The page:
Alcohol ruins sleep more than you think - but there are ways for you to get the sleep you need and avoid the hangover side effects!
It’s the night we’re always waiting for - Friday night. You’ve been looking forward to shaking off your busy week. Visions of martini’s and beer pong, dancing, and socializing with your favourite peeps fill your mind.
You race home to change out of your work clothes and into something fun. As you're carefully mulling over your choices, you check your voicemail and hear a reminder of an appointment firstthing in the morning that you had completely forgotten about.
Great, you think. You are already dreading your morning knowing you will likely be hungover. You start daydreaming of a universe where hangovers don’t exist - what a beautiful world that would be…
Well, GOOD NEWS, because there are supplements out there that can help!
Hangovers are a direct consequence of drinking alcohol, with symptoms including:
muscle aches nausea anxiety irritability sensitivity to light and sound
You can thank acetaldehyde (a harmful toxin that builds while you're drinking), dehydration, and gastrointestinal trauma for your hangover, but one of the biggest consequences of drinking alcohol is:
But I thought alcohol helped me sleep...
It's a very common misconception.
A little booze may help you fall asleep, but alcohol can wreak havoc on your peaceful slumber during the second half of the night.
This is known as the “rebound effect” or the “why am I awake at 5 am with a bunch of energy?” effect.
Why does alcohol help me fall asleep?
Alcohol mimics an important chemical messenger in your brain called GABA. This causes a sedative effect in your body which is the main reason that nightcaps are so popular.
PUMPS YOU UP!
As your body metabolizes alcohol, your brain responds to this disruption by blasting an excitatory chemical messenger called glutamate. Excitatory chemicals aren’t exactly helpful for sleep.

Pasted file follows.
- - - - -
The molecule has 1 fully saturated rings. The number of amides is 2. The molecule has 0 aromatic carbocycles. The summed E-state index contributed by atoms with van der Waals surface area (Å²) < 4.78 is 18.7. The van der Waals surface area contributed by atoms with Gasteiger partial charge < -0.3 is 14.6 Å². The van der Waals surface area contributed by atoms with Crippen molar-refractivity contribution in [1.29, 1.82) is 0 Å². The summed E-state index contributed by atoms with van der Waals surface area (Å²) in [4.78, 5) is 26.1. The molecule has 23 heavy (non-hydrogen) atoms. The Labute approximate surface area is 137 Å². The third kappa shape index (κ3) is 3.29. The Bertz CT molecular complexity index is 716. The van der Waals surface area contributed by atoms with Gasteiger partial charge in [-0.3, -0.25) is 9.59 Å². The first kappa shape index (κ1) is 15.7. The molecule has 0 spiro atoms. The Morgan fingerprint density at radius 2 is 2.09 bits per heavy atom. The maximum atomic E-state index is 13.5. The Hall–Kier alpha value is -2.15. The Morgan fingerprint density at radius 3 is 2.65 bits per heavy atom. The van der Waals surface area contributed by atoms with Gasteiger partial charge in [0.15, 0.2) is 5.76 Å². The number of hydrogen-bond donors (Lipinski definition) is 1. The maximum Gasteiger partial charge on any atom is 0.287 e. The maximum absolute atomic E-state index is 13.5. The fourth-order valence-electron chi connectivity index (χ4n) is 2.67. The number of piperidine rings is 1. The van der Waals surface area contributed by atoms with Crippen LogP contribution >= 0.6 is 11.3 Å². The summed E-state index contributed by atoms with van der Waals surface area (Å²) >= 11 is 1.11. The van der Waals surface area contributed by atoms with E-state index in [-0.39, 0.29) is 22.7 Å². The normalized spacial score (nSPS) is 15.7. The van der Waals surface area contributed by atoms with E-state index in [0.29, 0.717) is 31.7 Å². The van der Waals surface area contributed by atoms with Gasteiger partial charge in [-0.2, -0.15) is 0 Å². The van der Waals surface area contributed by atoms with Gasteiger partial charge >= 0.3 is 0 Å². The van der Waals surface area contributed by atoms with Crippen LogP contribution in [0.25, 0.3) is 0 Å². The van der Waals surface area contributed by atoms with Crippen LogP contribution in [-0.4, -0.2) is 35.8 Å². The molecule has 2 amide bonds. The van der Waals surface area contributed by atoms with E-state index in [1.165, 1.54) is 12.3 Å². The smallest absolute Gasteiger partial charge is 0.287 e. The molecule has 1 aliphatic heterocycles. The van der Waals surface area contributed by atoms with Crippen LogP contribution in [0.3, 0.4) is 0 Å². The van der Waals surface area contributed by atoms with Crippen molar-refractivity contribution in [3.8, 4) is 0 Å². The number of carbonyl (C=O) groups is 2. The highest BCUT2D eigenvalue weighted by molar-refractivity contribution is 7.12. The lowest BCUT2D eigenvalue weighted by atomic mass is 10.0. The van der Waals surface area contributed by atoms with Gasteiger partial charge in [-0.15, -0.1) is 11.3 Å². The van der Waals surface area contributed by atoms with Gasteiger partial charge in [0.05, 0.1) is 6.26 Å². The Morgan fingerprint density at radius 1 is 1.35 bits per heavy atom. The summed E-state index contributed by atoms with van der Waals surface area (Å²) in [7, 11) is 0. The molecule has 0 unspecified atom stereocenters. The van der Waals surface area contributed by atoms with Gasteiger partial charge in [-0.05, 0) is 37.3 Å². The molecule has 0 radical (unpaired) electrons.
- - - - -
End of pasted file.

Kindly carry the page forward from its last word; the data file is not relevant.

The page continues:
DISRUPTS SLEEP CYCLES!
Alcohol’s sedative effect means you fall into deep sleep more quickly. This sounds nice but it can create an imbalance in your sleep cycles which reduces sleep quality and quantity.
BAD BEDMATE ALERT!
Alcohol is a diuretic, which means it causes your body to lose extra fluid. This leads to more bathroom breaks and can exacerbate snoring and sleep apnea.
HOW DOES ALCOHOL WREAK HAVOC ON SLEEP?
HOW TO BEAT HANGOVERS (AND PREVENT ALCOHOL FROM RUINING YOUR SLUMBER)
Now that you understand how your sleep gets obliterated by alcohol - and how that contributes to your hangover, we have come to the rescue with preventative measures you can take to reduce the effects. It's not a cure, but reducing some of the pain can mean getting to enjoy your nights out without cancelling all your next-day plans.
Option #1: Combat the effects of alcohol's toxins with natural supplements!
Remember when we mentioned that you can thank acetaldehyde for your hangover? This harmful toxin is responsible for the "intoxicated" feeling you get from drinking alcohol and is the main reason that you feel hungover the next day. It's also responsible for the reason why your brain has to work overtime through the night.
Alcohol dehydrates you (and so does sleep!) so it's incredibly important to make sure you are continuously hydrating yourself during a night of drinking. Experts advice at least one drink of water for every serving of alcohol to reduce some of the effects.
Option #3: Slow the absorption by drinking on a full stomach!
If you drink on an empty stomach, you will feel all the effects and side effects of alcohol much quicker. Eating a full meal before you start drinking can slow the absorption of alcohol into your bloodstream. The best options are foods with high water content, such as fruits and vegetables (which will also help you stay hydrated - win win!).
Option #4: Know your limits!
Just one drink can disrupt your sleep. One drink is usually equivalent to about a can (12 ounces) of beer, a glass (5 ounces) of wine, or a shot (1.5 ounces) of spirits. The more alcohol you drink, the more your sleep can be disrupted.
But I have a high alcohol tolerance...
Another common misconception.
Even though regular drinkers tend to build up a tolerance to the sedative effects of booze, sleep disturbances caused by alcohol do not decrease.
It’s an unfortunate reality, but long-term alcohol use is associated with chronic sleep problems.